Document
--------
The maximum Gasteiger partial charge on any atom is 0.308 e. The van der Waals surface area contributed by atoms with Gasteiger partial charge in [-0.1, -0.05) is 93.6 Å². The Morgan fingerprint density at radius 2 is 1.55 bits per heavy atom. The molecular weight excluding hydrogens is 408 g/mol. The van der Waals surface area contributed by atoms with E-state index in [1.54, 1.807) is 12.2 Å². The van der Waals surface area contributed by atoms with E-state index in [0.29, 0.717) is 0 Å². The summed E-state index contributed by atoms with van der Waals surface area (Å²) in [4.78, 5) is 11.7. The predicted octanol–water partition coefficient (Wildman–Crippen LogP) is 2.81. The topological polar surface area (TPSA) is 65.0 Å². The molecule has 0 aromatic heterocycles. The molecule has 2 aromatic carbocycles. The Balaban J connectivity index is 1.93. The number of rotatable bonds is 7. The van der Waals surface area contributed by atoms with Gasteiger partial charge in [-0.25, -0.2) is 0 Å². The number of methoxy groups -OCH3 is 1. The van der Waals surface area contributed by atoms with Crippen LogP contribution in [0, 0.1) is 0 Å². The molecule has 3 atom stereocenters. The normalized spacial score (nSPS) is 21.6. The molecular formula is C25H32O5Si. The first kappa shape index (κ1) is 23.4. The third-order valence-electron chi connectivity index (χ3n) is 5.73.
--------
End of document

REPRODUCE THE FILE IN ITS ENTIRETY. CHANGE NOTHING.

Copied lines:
The maximum Gasteiger partial charge on any atom is 0.308 e. The van der Waals surface area contributed by atoms with Gasteiger partial charge in [-0.1, -0.05) is 93.6 Å². The Morgan fingerprint density at radius 2 is 1.55 bits per heavy atom. The molecular weight excluding hydrogens is 408 g/mol. The van der Waals surface area contributed by atoms with E-state index in [1.54, 1.807) is 12.2 Å². The van der Waals surface area contributed by atoms with E-state index in [0.29, 0.717) is 0 Å². The summed E-state index contributed by atoms with van der Waals surface area (Å²) in [4.78, 5) is 11.7. The predicted octanol–water partition coefficient (Wildman–Crippen LogP) is 2.81. The topological polar surface area (TPSA) is 65.0 Å². The molecule has 0 aromatic heterocycles. The molecule has 2 aromatic carbocycles. The Balaban J connectivity index is 1.93. The number of rotatable bonds is 7. The van der Waals surface area contributed by atoms with Gasteiger partial charge in [-0.25, -0.2) is 0 Å². The number of methoxy groups -OCH3 is 1. The van der Waals surface area contributed by atoms with Crippen LogP contribution in [0, 0.1) is 0 Å². The molecule has 3 atom stereocenters. The normalized spacial score (nSPS) is 21.6. The molecular formula is C25H32O5Si. The first kappa shape index (κ1) is 23.4. The third-order valence-electron chi connectivity index (χ3n) is 5.73.